Textiles, clothing

Hazards include dyes (particularly benzidine based), fibre levels, arsenic for lace and other component preservation, mercury for felt treatment; poisonous plant materials used for clothing decorations; mould, mildew, allergens from insect parts and excrement (frass).

Conservation Laboratories

 Occupational health and safety considerations are similar to those of general industry. Precautions include occupational maintenance of a good inventory of collection treatment methods, personal protective equipment, including vinyl (not latex) gloves for dry specimen handling, and impervious gloves and splash protection for liquids. Medical surveillance with regard to general and reproductive hazards; good hygiene practices—lab coats and work clothes laundered separately from family clothes (or best at work in a dedicated washer); avoidance of dry sweeping (use HEPA vacuum cleaners); avoiding water-trap vacuum cleaners on suspect collections; proper hazardous waste disposal methods; and chemical hazard information training for staff are some examples.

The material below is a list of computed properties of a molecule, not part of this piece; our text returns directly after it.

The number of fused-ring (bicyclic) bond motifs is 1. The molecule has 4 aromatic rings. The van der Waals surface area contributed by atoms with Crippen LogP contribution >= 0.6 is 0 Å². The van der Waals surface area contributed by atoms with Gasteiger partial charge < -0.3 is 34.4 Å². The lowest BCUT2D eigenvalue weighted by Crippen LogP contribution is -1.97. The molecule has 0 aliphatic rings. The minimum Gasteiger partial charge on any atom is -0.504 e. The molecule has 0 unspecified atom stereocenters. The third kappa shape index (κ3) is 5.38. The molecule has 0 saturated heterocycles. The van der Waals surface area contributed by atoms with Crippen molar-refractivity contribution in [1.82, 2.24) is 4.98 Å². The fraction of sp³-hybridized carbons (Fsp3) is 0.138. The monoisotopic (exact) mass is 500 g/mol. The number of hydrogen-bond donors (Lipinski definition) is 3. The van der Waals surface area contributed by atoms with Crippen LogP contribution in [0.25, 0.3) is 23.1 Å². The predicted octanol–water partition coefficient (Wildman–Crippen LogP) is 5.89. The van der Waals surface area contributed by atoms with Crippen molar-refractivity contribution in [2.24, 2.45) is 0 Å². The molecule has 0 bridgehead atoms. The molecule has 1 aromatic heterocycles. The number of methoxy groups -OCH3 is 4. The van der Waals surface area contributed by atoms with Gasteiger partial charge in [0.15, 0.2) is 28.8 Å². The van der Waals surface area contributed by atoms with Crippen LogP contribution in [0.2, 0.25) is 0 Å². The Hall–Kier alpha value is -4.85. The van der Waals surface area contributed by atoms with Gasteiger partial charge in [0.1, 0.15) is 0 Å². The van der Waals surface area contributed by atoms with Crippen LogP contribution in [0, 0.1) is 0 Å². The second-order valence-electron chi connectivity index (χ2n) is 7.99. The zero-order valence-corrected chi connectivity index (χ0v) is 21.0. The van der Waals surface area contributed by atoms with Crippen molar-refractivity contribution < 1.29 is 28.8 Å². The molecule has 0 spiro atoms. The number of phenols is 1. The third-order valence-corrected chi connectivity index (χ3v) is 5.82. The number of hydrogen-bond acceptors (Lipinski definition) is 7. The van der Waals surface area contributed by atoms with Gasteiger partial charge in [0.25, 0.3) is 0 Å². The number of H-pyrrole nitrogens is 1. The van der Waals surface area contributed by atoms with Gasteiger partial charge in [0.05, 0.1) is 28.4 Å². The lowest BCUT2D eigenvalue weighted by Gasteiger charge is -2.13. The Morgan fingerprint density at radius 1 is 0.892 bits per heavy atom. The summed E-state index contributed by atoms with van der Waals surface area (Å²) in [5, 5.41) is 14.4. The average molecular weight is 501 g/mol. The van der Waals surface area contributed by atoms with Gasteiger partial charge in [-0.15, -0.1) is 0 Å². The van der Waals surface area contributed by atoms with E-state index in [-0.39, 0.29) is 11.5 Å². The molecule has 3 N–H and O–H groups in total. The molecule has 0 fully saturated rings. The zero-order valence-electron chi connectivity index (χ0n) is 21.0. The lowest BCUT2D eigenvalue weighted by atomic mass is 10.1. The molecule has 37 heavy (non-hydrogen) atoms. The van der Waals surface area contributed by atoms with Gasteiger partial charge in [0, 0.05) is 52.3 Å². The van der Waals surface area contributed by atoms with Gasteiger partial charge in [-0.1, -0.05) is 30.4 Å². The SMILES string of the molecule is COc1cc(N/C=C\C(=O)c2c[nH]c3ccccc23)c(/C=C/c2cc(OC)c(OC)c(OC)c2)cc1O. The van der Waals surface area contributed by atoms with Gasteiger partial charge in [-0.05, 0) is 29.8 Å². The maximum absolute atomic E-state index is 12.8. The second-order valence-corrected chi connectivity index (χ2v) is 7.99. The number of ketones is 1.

Conservation work, often in full-scale laboratories, involves the cleaning and restoration (by chemical or physical means) of items such as paintings, paper, photographs, books, manuscripts, stamps, furniture, textiles, ceramics and glass, metals, stone, musical instruments, uniforms and costumes, leather, baskets, masks and other ethnographic objects. Hazards unique to conservation range from highly intermittent exposures to dropper-size amounts of restoration chemicals, to potentially heavy exposures when using large quantities of chemicals to treat statuary or large vertebrate specimens. Ergonomic injuries are possible from awkward hand-and-brush positions over painting or statuary restoration work, and heavy lifting. A wide variety of solvents and other chemicals are used in cleaning and restoration of collection objects. Many of the techniques used for the restoration of damaged artwork, for example, are the same, and involve the same hazards and precautions as those of the original art process. Hazards also arise from the composition and finish of the object itself, as described in table 2. For precautions see the previous section.